MORNING MINUTES: What will make headlines today, April 23, 2015

Good morning! Morning Minutes is a round-up of stories that will break today and which we think you'd be interested in.

It appears on weekdays, available by 7am

Beyond skin-deep protection against dengue?

Scientists from the Duke-NUS Graduate Medical School in Singapore have discovered that a type of white blood cells located in the skin is important in fighting dengue. This finding suggests that researchers could create an effective dengue vaccine by developing a drug that can boost the effect of these cells. - CAROLYN KHEW

Awards for top airlines at Changi Airport 


Changi Airport Group will be honouring the top-performing airlines in the past year, in the 10th edition of the annual Changi Airlines Awards. Senior Minister of State for Finance and Transport Josephine Teo will be presenting the awards at the ceremony, to be held at Conrad Centennial on Thursday. - MIRANDA YEO

Annual survey from Legg Mason revealed 


Legg Mason, a global asset management firm with assets under management of US$711 billion, will unveil today an annual survey which focuses on global investors’ sentiment and asset allocation plans. Key executives will discuss the survey findings, including global and Singapore respondents’ investment attitude and allocation plan in greater detail. - ONG KAI XUAN

DBS AGM to be held today 


DBS Group Holdings will be holding its annual general meeting today. - MARISSA LEE

B Division rugby finals: Rematch sees Saints take on fierce rivals ACS(I)

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The schools national rugby finals have always been fiercely-contested affairs, and this year's B Division final between St Andrew's Secondary School and Anglo-Chinese School (Independent) will be no different. In a rematch of last year's final, can defending champions St Andrew's once again fend off 2013 winners ACS(I)? - BERENICE LOW AND AFIQ ROSLAN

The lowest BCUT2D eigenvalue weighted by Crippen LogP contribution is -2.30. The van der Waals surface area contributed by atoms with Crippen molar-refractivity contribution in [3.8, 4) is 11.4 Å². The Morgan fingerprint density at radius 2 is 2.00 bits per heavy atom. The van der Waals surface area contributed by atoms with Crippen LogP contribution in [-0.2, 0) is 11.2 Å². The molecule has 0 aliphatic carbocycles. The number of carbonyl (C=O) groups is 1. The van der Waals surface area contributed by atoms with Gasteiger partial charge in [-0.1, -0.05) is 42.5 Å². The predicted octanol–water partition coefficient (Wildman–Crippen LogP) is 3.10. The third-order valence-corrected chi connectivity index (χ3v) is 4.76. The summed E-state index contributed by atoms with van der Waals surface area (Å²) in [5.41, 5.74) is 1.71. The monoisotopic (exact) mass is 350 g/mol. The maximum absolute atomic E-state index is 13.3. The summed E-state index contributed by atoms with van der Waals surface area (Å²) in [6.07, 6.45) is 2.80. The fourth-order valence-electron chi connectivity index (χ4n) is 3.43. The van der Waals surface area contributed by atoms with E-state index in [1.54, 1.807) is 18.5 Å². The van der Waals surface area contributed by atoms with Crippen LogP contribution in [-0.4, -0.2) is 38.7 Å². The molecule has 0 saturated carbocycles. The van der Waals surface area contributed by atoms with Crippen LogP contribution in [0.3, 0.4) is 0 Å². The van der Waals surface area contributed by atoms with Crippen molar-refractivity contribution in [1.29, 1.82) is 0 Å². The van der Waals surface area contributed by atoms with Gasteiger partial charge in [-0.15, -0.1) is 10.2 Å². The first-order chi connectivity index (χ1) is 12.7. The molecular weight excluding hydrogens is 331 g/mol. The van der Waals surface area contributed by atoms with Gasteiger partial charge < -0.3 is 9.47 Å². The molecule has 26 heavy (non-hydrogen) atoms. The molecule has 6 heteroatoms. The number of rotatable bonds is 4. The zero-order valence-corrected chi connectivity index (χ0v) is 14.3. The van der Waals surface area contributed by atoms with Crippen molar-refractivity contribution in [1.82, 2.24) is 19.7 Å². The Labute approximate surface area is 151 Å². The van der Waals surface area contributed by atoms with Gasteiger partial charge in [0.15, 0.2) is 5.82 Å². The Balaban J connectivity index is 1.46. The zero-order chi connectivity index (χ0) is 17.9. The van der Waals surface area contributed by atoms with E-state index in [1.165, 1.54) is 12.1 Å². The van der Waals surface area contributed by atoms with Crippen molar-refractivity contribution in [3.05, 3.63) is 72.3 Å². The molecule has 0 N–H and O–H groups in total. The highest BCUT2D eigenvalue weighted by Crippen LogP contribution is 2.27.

EU holds emergency summit on migrant crisis


European Union leaders hold an emergency meeting today to discuss measures to tackle migrant trafficking from Africa to Europe, days after a shipwreck in the Mediterranean Sea killed as many as 900 would-be migrants. The tragedy brings to 1,750 the number of migrants killed in similar accidents this year and the toll could hit 30,000 by the end of the year, aid groups have estimated. Italy will also have to deal with 200,000 migrants landing on its soil if the trend continues. Ideas to deal with the influx include deploying warships to prevent migrant boats from leaving the North African country of Libya for Europe, the building of refugee camps in North Africa, and the fast-track return of migrants to their countries. - LEE SEOK HWAI